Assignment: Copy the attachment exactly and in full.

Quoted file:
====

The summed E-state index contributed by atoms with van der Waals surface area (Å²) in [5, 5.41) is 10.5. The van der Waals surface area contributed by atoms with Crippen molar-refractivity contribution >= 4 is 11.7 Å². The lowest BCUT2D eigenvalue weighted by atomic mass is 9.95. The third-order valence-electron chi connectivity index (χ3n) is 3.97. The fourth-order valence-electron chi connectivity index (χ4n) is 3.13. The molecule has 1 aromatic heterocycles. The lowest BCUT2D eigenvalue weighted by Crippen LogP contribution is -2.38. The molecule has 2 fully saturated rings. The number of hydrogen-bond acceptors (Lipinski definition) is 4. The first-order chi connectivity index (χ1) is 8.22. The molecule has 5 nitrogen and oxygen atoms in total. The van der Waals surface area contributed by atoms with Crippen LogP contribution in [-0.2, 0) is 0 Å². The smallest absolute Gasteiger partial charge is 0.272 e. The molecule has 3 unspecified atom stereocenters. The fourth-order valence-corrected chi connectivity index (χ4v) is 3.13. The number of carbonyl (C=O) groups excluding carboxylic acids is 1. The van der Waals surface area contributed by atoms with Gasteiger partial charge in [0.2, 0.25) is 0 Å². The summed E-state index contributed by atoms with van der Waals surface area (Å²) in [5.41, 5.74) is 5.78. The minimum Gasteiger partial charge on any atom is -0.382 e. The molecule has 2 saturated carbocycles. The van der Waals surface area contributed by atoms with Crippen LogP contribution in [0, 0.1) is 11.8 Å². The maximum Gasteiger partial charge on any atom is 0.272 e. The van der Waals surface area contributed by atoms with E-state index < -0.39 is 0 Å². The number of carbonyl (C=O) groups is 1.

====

The summed E-state index contributed by atoms with van der Waals surface area (Å²) in [5, 5.41) is 10.5. The van der Waals surface area contributed by atoms with Crippen molar-refractivity contribution >= 4 is 11.7 Å². The lowest BCUT2D eigenvalue weighted by atomic mass is 9.95. The third-order valence-electron chi connectivity index (χ3n) is 3.97. The fourth-order valence-electron chi connectivity index (χ4n) is 3.13. The molecule has 1 aromatic heterocycles. The lowest BCUT2D eigenvalue weighted by Crippen LogP contribution is -2.38. The molecule has 2 fully saturated rings. The number of hydrogen-bond acceptors (Lipinski definition) is 4. The first-order chi connectivity index (χ1) is 8.22. The molecule has 5 nitrogen and oxygen atoms in total. The van der Waals surface area contributed by atoms with Crippen LogP contribution in [-0.2, 0) is 0 Å². The smallest absolute Gasteiger partial charge is 0.272 e. The molecule has 3 unspecified atom stereocenters. The fourth-order valence-corrected chi connectivity index (χ4v) is 3.13. The number of carbonyl (C=O) groups excluding carboxylic acids is 1. The van der Waals surface area contributed by atoms with Gasteiger partial charge in [0.2, 0.25) is 0 Å². The summed E-state index contributed by atoms with van der Waals surface area (Å²) in [5.41, 5.74) is 5.78. The minimum Gasteiger partial charge on any atom is -0.382 e. The molecule has 2 saturated carbocycles. The van der Waals surface area contributed by atoms with Crippen LogP contribution in [0, 0.1) is 11.8 Å². The maximum Gasteiger partial charge on any atom is 0.272 e. The van der Waals surface area contributed by atoms with E-state index < -0.39 is 0 Å². The number of carbonyl (C=O) groups is 1.